Henrique’s family is not an isolated case. Hundreds of families have set up tents around the Pinheirinho fortress, in the city of Curitiba. More are protesting around army headquarters throughout the country. Most there call for aid, or intervention, from the military, many cast doubt on whether the elections were free and fair, and some just say they’re hoping for a last chance not to have Brazil go the way of neighboring socialist governments in Venezuela, Argentina, and beyond.

Henrique and his family drink “maté,” also known as “chimarrão,” a traditional drink of Latin America’s southern cone.

Epoch Times Photo
Mr. Luiz Henrique and his family drink “mate”, also known as “chimarrão”, a traditional drink of Latin America’s southern cone, in Curitiba, Brazil, on November 4, 2022. (Frederico Vidovix/The Epoch Times)

“What we want… I have children. I have grandchildren. We don’t want them to suffer what countries around us are suffering, and what we’re seeing every single day. We don’t want Brazil to go through that as well,” Henrique said.

He explained: “We’re here 24 hours, every day, since this movement started on Monday. We have been taking turns, me and my relatives. Some of us have businesses to run, some have day jobs. Some stay in the morning, some in the afternoon. We [right now] are on the night shift. We coordinate among our family. … At least our family… we’re playing our part, like most Brazilians are.”

Epoch Times Photo
Luiz Henrique poses for a photograph in front of a Brazilian flag he hung next to his family’s tent in Curitiba, Brazil, on Nov. 4, 2022. (Frederico Vidovix/The Epoch Times)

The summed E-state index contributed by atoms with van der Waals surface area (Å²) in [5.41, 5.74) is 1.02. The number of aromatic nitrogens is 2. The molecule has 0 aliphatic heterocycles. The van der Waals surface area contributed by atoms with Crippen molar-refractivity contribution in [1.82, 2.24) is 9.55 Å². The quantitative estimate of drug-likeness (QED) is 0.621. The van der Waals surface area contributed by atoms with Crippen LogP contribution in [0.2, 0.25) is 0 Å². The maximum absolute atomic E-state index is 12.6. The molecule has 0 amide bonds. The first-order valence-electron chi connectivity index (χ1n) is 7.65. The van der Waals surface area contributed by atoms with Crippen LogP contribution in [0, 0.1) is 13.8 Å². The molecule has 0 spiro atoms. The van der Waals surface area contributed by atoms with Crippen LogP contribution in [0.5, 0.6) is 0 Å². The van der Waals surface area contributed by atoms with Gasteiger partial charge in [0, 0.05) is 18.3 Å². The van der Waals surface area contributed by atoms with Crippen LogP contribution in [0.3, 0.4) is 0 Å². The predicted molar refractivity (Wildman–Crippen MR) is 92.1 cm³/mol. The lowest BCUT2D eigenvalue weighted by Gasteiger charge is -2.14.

Da Silva has befriended, and eventually supported, a number of Latin American socialist dictators. Among them are Venezuela’s Nicolás Maduro, and Nicaragua’s Daniel Ortega, whose persecution of Christianity and the press was a talking point of the presidential debates in the run-up to the October elections. Da Silva was elected in an alliance with the Communist Party of Brazil, and the possibility of him leaning into authoritarianism or stifling free enterprise has been a cause for concern.

“We’re in a situation where you either do [something now], or you won’t do it ever again,” another protester told The Epoch Times. “The hard part is: what if you don’t do [something] and then our country becomes like Venezuela? Not to say anything bad about Venezuela, but they are now facing poverty due to letting [the hard-left] take over.”

On Nov. 2, during the “Finados” national holiday, hundreds of thousands of people came out to protest throughout Brazil. Interviewees quoted police data saying up to 170,000 more joined them in the city of Curitiba alone. More were there during the weekend—a trend unlikely to end soon, with strikes starting on Nov. 7.

Some called it a struggle for freedom.

“My son will not live in a communist country. My son was born to be free,” said Fernanda, as she hugged her son, school-aged Joaquim. “Our country was born to be free! And that’s why I brought him here. That’s why I’m here. My country will not have a red flag. It is not possible to live in that type of country. That’s why I’m here fighting for my homeland, and for his freedom.”